What type of living organisms were there?
Nothing existed before the Big Bang. How could there be any living organisms? Are you talking about the Cambrian explosion instead?
How did we reproduce/evolve from nothing...
We didn't evolve from "nothing"...we most certainly evolved from something.
This topic sounds earily familiar to another thread we had a little while ago where someone was trying to connect the Big Bang to evolution of life. As we asserted over and over in that thread, the BB and evolution are seperate topics that have nothing to do with eachother.
Of course they're different theories, but they're the most accepted theories in their field, yet they contradict each other.
How do they contradict each other?
The theories discuss two quite different things.
Note that it is possible to have a universe that will not support life or for that matter sun and planet formation.
Since this particular universe has a structure that can support life the discussion of the evolution of life is meaningful.
In some universe structured differently it would not be.
If there were no living organisms before the big bang, how are there living organisms after? How did we evolve from something that wasn't there?
Okay, I'm not quite sure what your point is here. Both theories are accepted for our universe.
I suggest you actually read the Big Bang theory.
It took a while for the Universe to cool enough to form matter as we know it.
So even in this universe there were no living organisms for quite some time after the big bang.
Evolutionary theory has NOTHING to do with how the universe was created or how life began (two things that happened VERY LONG times apart from one another as well), it only addresses how organisms have changed AFTER life came to exist. The Big Bang theory addresses how the non-living universe started. They are not contradictory and neither is dependent upon the other either. For example, if someone stumbled across some amazing discovery of some other way the universe came to exist that completely refuted the Big Bang Theory, that would NOT dismiss evolution.
I agree... and while you're at it, epkid08, perhaps you should look up abiogenesis as well.
The main point of my topic is not about the theory of evolution or what it states, it's about how can living organisms exist if they had nothing to reproduce from or evolve from, given that "Nothing existed before the Big Bang."
Then look up abiogenesis, as suggested by BoomBoom.
You do realise the Big Bang is about how the universe was created, right? It makes no sense to have it in the question at all.
Try reading this for the formation of life from non-life:
Of course this assumes that we start off with a young Earth to begin with. If you want to know how we came to have an Earth and a solar system to begin with you might want to read the entire Big Bang timeline till the formation of the planet.s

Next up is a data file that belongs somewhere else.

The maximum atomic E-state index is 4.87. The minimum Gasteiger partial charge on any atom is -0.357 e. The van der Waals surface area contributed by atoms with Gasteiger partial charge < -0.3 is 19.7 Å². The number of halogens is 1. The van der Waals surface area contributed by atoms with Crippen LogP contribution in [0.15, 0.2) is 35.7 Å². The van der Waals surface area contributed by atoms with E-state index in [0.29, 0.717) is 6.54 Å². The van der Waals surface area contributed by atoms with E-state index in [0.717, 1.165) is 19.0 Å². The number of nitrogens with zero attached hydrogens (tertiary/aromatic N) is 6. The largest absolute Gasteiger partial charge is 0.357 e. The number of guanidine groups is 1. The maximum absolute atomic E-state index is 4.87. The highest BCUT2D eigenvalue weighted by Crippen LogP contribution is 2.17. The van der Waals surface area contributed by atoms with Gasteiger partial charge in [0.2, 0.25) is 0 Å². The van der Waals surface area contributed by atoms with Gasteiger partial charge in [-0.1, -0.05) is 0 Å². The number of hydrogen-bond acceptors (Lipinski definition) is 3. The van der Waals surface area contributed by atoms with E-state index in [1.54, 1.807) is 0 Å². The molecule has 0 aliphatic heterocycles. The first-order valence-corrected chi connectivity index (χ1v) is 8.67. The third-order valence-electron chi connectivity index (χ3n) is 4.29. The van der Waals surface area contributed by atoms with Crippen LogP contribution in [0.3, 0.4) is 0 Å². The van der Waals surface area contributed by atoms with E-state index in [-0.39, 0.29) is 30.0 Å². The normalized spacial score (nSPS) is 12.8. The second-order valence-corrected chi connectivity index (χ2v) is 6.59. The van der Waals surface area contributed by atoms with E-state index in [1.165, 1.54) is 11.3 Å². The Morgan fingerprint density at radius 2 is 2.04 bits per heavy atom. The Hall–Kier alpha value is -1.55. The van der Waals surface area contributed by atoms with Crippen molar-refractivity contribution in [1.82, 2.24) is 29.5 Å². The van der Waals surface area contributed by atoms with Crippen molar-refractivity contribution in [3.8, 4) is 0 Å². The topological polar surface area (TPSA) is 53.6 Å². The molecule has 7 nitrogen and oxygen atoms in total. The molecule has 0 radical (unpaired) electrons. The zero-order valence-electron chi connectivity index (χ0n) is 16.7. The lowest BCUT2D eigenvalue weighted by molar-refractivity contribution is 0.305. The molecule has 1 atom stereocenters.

The framing of your questions indicates that you do not have a good grasp of the theories you're asking about, however.
As others have pointed out, that is the theory of abiogenesis. Time-wise, Big Bang > Abiogenesis > Evolution
In the very simplest version (you can look up more details in textbooks so we don't have to write a whole textbook here): The early conditions of the universe after the Big Bang were not conducive to formation of life. Lots of temperature changes and chemical reactions happened first, and eventually those reactions led to an atmosphere with appropriate mixes of gases for supporting life, liquid water on the ground, chemical molecules and compounds sufficiently abundant and concentrated on the ground to form life, and those compounds could come together in chemical reactions that would be the first life forms. Keep in mind that living organisms are mainly big bags of chemical reactions happening in an aqueous environment (our cells have a lot of water in them).
At this time, there is no reason to believe this happened only once either, unlike the formation of the universe which is believed to have all occurred from a single event (the Big Bang). If all the precursors and environment were right, early organisms may have formed in many different places from those precursors.
Now, AFTER those first organisms formed, THEN the process of evolution can start. Cells reproducing, mutating, coalescing into colonies, specializations of functions occurring within the colonies, functional specializations becoming more organized into organ systems (plants and animals), and more complex organisms forming.
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